Romneyworld: uncannily similar to Obamaworld?
A WORLD where Mitt Romney holds the single most powerful office may sound a very different place from that of Barack Obama. In many ways, however, it is likely to look uncannily familiar.
On one global issue after another, the Republican candidate has lambasted his opponent for his alleged failure to stand up for US interests and values abroad – a traditional theme of Republican attacks on Democrats. But to the extent Romney has put forward concrete proposals, most have been all but indistinguishable from the status quo.
The main caveat concerns a future president Romney’s response to a crisis, where instincts may prove more important than long-held plans.
Arguably the most striking sentence in the Republican candidate’s speech to the Virginia Military Institute yesterday relates to Syria. The current administration has allowed weapons supplies to flow to the Free Syrian Army and other rebel groups from the Syrian diaspora, Saudi Arabia and Qatar, rather than provide them directly. Romney does not commit the US to supply arms, but talks about working with “our international partners” to deliver them. Whereas the Obama administration appears to have made great efforts to limit the flow largely to guns and ammunition, Romney said the rebels should be equipped with “the arms they need to defeat Assad’s tanks, helicopters, and fighter jets”.
Providing shoulder-launched anti-aircraft missiles in significant numbers could decisively tilt the strategic balance and accelerate the fall of the regime. Such a policy would also have a wide array of other consequences, both intended and otherwise. Romney presents the move as directed as much at Iran as Assad.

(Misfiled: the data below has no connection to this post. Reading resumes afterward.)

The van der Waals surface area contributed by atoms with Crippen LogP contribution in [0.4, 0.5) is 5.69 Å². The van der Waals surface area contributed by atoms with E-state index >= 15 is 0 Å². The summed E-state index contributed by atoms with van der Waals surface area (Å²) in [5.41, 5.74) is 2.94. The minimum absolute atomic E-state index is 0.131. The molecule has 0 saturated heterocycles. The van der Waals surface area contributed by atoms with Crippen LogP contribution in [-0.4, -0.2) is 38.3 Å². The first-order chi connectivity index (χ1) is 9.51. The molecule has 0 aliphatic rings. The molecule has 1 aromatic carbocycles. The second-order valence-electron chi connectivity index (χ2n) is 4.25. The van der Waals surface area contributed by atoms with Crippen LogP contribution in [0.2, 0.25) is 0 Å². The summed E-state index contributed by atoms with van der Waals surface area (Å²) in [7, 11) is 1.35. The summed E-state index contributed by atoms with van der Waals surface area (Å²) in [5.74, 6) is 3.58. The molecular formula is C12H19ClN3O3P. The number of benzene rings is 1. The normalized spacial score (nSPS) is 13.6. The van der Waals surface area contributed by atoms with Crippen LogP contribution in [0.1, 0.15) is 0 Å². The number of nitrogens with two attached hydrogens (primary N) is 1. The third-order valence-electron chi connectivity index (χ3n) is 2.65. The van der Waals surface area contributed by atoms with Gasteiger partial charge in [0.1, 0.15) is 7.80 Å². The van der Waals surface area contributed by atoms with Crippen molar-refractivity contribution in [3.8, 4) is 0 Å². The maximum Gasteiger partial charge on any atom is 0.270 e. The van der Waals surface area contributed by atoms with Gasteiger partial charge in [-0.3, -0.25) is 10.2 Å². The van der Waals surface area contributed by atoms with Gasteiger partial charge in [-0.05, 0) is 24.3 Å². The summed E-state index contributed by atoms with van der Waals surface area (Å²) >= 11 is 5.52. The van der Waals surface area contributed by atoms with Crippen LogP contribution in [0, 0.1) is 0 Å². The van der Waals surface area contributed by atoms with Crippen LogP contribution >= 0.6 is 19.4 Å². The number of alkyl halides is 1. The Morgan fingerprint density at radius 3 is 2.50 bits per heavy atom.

Such a confrontation would have the same repercussions that persuaded Obama to stay at arm’s length.
An escalation would have such far-reaching consequences, some Washington diplomats argued, that a Romney administration could well rethink the policy. They pointed out that his political career has been characterised by caution, and suggested that a true test of his intentions would be who, among the squabbling camps within his 30-strong coterie of foreign policy advisers, gets the big jobs if he wins.
The narrow favourite for defence secretary is Condoleezza Rice, who helped shape the more cautious foreign policy of Bush’s second term, and was given high billing at this year’s Republican convention.
Spencer Ackerman, a writer on national security for Wired magazine, suggested that with yesterday’s speech, Romney was in effect running “for Obama’s second term”.
The most important foreign policy and national security decision the next president is likely to have to take is whether to launch an attack on Iran with the aim of destroying or at least hindering its nuclear programme, either alone or with Israel and others. That choice, O’Hanlon says, “will be the centrepiece of the next presidency, whoever wins”.